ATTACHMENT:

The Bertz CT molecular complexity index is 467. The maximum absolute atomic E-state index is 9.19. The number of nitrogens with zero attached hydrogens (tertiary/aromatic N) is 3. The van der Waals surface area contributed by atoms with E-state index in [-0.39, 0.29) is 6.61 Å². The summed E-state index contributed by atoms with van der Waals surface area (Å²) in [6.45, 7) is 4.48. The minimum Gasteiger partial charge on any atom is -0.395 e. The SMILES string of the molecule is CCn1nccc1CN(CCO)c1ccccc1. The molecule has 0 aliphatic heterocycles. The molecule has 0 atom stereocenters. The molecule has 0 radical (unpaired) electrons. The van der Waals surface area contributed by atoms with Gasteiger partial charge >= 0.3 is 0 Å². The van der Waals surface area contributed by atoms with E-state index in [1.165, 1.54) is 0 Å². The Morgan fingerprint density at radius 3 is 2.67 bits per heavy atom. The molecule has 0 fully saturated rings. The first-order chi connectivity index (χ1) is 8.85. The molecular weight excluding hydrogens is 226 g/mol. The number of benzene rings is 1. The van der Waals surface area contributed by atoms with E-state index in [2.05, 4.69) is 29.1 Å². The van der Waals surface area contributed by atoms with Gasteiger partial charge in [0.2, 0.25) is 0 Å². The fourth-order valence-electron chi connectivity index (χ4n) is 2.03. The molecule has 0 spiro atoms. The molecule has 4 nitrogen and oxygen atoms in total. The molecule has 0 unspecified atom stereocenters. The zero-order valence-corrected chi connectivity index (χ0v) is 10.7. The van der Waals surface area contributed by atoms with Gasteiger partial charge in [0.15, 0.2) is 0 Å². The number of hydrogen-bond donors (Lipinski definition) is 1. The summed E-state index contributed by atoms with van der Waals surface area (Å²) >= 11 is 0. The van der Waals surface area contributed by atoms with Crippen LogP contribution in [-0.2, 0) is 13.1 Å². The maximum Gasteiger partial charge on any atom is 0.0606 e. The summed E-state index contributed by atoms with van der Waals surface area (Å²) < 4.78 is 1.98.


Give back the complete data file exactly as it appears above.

The Bertz CT molecular complexity index is 467. The maximum absolute atomic E-state index is 9.19. The number of nitrogens with zero attached hydrogens (tertiary/aromatic N) is 3. The van der Waals surface area contributed by atoms with E-state index in [-0.39, 0.29) is 6.61 Å². The summed E-state index contributed by atoms with van der Waals surface area (Å²) in [6.45, 7) is 4.48. The minimum Gasteiger partial charge on any atom is -0.395 e. The SMILES string of the molecule is CCn1nccc1CN(CCO)c1ccccc1. The molecule has 0 aliphatic heterocycles. The molecule has 0 atom stereocenters. The molecule has 0 radical (unpaired) electrons. The van der Waals surface area contributed by atoms with Gasteiger partial charge >= 0.3 is 0 Å². The van der Waals surface area contributed by atoms with E-state index in [1.165, 1.54) is 0 Å². The Morgan fingerprint density at radius 3 is 2.67 bits per heavy atom. The molecule has 0 fully saturated rings. The first-order chi connectivity index (χ1) is 8.85. The molecular weight excluding hydrogens is 226 g/mol. The number of benzene rings is 1. The van der Waals surface area contributed by atoms with E-state index in [2.05, 4.69) is 29.1 Å². The van der Waals surface area contributed by atoms with Gasteiger partial charge in [0.2, 0.25) is 0 Å². The fourth-order valence-electron chi connectivity index (χ4n) is 2.03. The molecule has 0 spiro atoms. The molecule has 4 nitrogen and oxygen atoms in total. The molecule has 0 unspecified atom stereocenters. The zero-order valence-corrected chi connectivity index (χ0v) is 10.7. The van der Waals surface area contributed by atoms with Gasteiger partial charge in [0.15, 0.2) is 0 Å². The number of hydrogen-bond donors (Lipinski definition) is 1. The summed E-state index contributed by atoms with van der Waals surface area (Å²) >= 11 is 0. The van der Waals surface area contributed by atoms with Crippen LogP contribution in [-0.2, 0) is 13.1 Å². The maximum Gasteiger partial charge on any atom is 0.0606 e. The summed E-state index contributed by atoms with van der Waals surface area (Å²) < 4.78 is 1.98.